The vitamin B12 level is a blood test that measures how much vitamin B12 remains in your blood. The test also known as Cobalamin test; Pernicious anemia – vitamin B12 level.
Vitamin B12 Level (Cobalamin) Test
How the Test is Performed
A blood sample is required.
How to Prepare for the Test
You should not eat or drink for about 6 to 8 hours before the test.
Particular medicines might affect the outcomes of this test. Your healthcare supplier will tell you if you need to stop taking any medications. DO NOT stop any medication before speaking to your service provider.
Medicines that can impact the test result consist of:
- Para-aminosalicylic acid
How the Test will Feel
When the needle is placed to draw blood, some individuals feel moderate pain. Others feel just a prick or stinging. Later, there may be some throbbing or a slight bruise. This soon goes away.
Why the Test is Performed
This test is frequently done when other blood tests suggest a condition called megaloblastic anemia. Pernicious anemia is a kind of megaloblastic anemia triggered by poor vitamin B12 absorption. This can occur when the stomach makes less of the compound the body needs to appropriately take in vitamin B12.
Your supplier may likewise recommend a vitamin B12 test if you have certain nervous system symptoms. A low level of B12 can cause numbness or tingling in the limbs, weak point, and vertigo.
Other conditions for which the test may be done consist of:
- Unexpected severe confusion (delirium).
- Loss of brain function (dementia).
- Dementia due to metabolic causes.
Normal worths are 200 to 900 picograms per milliliter (pg/mL).
Normal value ranges may vary slightly among various laboratories. Some labs use various measurements or might test various samples. Talk with your supplier about what your specific test results mean.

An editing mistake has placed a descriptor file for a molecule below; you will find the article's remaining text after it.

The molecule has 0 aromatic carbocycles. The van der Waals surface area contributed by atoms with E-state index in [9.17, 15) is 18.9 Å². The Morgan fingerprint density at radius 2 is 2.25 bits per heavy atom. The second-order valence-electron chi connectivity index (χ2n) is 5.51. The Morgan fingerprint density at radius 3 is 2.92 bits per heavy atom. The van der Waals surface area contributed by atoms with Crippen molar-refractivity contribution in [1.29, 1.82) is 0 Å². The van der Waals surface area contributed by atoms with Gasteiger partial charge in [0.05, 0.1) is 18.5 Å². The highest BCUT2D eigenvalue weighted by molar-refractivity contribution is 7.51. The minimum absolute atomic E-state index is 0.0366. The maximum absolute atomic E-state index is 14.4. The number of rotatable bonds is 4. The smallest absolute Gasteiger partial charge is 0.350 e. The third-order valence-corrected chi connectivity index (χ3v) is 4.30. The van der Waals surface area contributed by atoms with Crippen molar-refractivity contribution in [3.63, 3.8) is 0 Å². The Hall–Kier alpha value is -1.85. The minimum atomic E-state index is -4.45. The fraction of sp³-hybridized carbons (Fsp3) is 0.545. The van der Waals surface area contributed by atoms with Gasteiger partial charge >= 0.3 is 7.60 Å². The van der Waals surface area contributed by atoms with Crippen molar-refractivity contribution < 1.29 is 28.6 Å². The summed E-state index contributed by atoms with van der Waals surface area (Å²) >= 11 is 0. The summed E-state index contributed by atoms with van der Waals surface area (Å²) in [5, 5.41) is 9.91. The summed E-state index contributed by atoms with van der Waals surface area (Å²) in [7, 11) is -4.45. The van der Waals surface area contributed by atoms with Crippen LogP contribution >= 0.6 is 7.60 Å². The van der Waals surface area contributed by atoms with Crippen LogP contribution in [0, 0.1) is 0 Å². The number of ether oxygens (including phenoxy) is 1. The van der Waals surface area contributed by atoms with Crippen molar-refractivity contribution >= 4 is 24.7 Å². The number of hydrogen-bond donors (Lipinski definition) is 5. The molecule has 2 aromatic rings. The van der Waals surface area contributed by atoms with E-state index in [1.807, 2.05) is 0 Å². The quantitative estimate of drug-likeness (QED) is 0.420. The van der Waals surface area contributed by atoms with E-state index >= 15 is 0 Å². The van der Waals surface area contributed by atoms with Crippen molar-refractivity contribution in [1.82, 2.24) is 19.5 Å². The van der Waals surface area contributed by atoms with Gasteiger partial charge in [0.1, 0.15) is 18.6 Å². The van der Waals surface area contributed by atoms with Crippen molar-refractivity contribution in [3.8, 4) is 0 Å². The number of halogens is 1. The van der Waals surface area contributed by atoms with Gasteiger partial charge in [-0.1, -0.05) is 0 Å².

Worths of less than 200 pg/mL are a possible sign of a vitamin B12 shortage. Individuals with this shortage are most likely to have or develop symptoms.
Older adults with vitamin B12 levels in between 200 and 500 pg/mL might likewise have symptoms. Shortage must be confirmed by checking the level of a compound in the blood called methylmalonic acid. A high level shows a true B12 shortage.
Causes of vitamin B12 deficiency include:.
- Inadequate vitamin B12 in diet (unusual, except with a rigorous vegetarian diet).
- Illness that cause malabsorption (for instance, celiac disease and Crohn disease).
- Lack of intrinsic element, a protein that assists the intestine take in vitamin B12.
- Above normal heat production (for example, with hyperthyroidism).
An increased vitamin B12 level is uncommon. Generally, excess vitamin B12 is gotten rid of in the urine.
Conditions that can increase B12 level consist of:
- Liver disease (such as cirrhosis)
- Myeloproliferative disorders (for instance, polycythemia vera and chronic myelogenous leukemia).
Risks Assosiated with Vitamin B12 Level Test
There is very little risk included with having your blood taken. Veins and arteries vary in size from someone to another and from one side of the body to the other. Taking blood from some individuals might be harder than from others.
Other dangers associated with having actually blood drawn are minor, but may include:
- Extreme bleeding.
- Fainting or feeling lightheaded.
- Hematoma (blood buildup under the skin).
- Infection (a small risk at any time the skin is broken).